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Montejano / High School Memories

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Montejano: And I also ended up in the- God this sounds like a confession. I also ended up in the office of the dean of student affairs. The dean of students. And Sister Jane Elizabeth Gonzales, I think she came to hate me. They had rules. At first, you could not wear sleeveless dresses. You had to wear hose. You had to wear dresses. Here I come in horachas, chanklas, sleeveless dress. At least I was wearing a dress, you know, because I did not grow up wearing dresses. I grew up with boys. At least I wore dresses. I was like, come on man, those are antiquated, those are out. And I am walking down 26th street in heals and hose because you know what every vato is going to do to me? They are going to stop and ask me. And this way they will not bother me. They did, but not really, you know. A And so, she was like all old school. “These are the rules. These are the rules.” Yiddy, yiddy, yiddy, you know. The following semester, they let the guys come in. Before that it was all girls. They let the guys come in and that is when everything really started changing because here comes these vatos from the barrio, you know. Yogi, and Hiloy, and here they come. Well, it did not take us long to bond together because we are all from the barrio. Roger, gosh all these guys, man, they came in and things started to change. Of course it was a political charged climate at that time, you know. Arionus: Well, tell me bout that. Montejano: Well, Rosie Castro was there. She went to the same high school I went to. She was a senior and I was a freshman. We had initiation at that time. We had the “slave days” and they would auction the freshman off to the seniors, and then we had to do. That was there fundraiser. We had to do whatever the seniors did. Well, Rosie bought me. I thought she was a kind slave owner [laughs]. She was pretty kind because she did not make me do any of the stuff that everybody else. They were getting dressed up, you know baby doll clothes, being paraded downtown with te teras (?), you know. She did not make me do any of that. Arionus: The community welcomed this? Montejano: Well, at that time it was okay. The freshmen were not too happy about it. I was looking forward to becoming a senior. I was like I am going to blah, blah, blah. But, by that time they had gotten rid of the practice. I did not- they did not auction off freshman. They did not initiate freshmen my senior year. It just did not happen. Anyway, Rosie was at Our Lady of the Lake, and she was in the Young Democrats. She recruited me to participate in the Young Democrats. But let me back up, before I graduated from high school 1968. Hemisphere. 1968. April. My brother, David, and his friends came down from UT in Austin and some of the people from San Antonio. They were protesting because they were going to raise the taxes. And they razed the Victoria Courts, which was another housing area. They were protesting, bueno. My mother, bless her heart, even though she did not agree with what they were doing, protesting and all that. She makes this big old lunch for all of them protesting. Tacos and Kool-aid. She puts me on a bus. I did not want to go and she said I have to. My mother, you could not say no to my mother. I do not care what, but you could not say no. So, she put me on the bus. I went downtown with a big bolsa with tacos and drinks. “And make sure you bring”- they were Tupperware glasses with the lids- “And make sure you collect the lids and Tupperware”- and all this stuff. I said, “Okay, Okay.” So, I am distributing these things, you know, and one of my brother’s compeneros sat down next to me and said “hold my sign while I eat.” So, I am holding the sign protesting the taxes, Tapada, and who’s coming down the entrance? If it isn’t the principal and the nuns from Little Flower High School. Yo ta pendjita. “Hi, Sister [waving], look at me.” And, I am holding the sign. They are filming, the TV cameras, or what ever they are filming this stuff. Next thing you know, Monday I was in the principal’s office.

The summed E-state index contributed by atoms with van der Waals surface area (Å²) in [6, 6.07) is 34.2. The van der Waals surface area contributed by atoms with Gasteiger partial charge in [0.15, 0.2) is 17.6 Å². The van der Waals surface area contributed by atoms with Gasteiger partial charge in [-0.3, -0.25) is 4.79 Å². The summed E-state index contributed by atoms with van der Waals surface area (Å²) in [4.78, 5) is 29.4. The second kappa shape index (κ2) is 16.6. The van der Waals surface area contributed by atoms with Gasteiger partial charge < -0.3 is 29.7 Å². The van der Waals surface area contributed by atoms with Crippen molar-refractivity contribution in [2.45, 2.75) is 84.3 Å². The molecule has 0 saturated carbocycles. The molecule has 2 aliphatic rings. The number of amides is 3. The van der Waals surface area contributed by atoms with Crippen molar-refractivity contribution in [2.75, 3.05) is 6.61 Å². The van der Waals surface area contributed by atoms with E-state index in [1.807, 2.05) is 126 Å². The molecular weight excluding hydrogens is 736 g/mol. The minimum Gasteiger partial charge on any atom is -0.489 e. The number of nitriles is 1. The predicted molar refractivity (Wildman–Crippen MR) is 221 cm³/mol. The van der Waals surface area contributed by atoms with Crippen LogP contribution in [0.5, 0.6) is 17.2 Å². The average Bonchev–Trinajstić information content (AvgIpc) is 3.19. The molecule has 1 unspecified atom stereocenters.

Interview Interview with Diana Montejano
Subjects Education
Education › Secondary Education
Education › Higher Education
Education › Education and Gender
Education › Teachers and Administrators
Education › Private and Parochial Education
Electoral Politics › Democratic Party
Student Activism
Direct Action › Protests
Tags Castro, Rosie
University of Texas at Austin
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Interview date 2016-06-29
Interview source CRBB Summer 2016
Interviewees Montejano, Diana
Locations San Antonio, TX
Duration 00:06:17
Citation "High School Memories," from Diana Montejano oral history interview with ,  June 29, 2016, San Antonio, Civil Rights in Black and Brown Interview Database, https://crbb.tcu.edu/clips/4213/high-school-memories-2, accessed November 19, 2019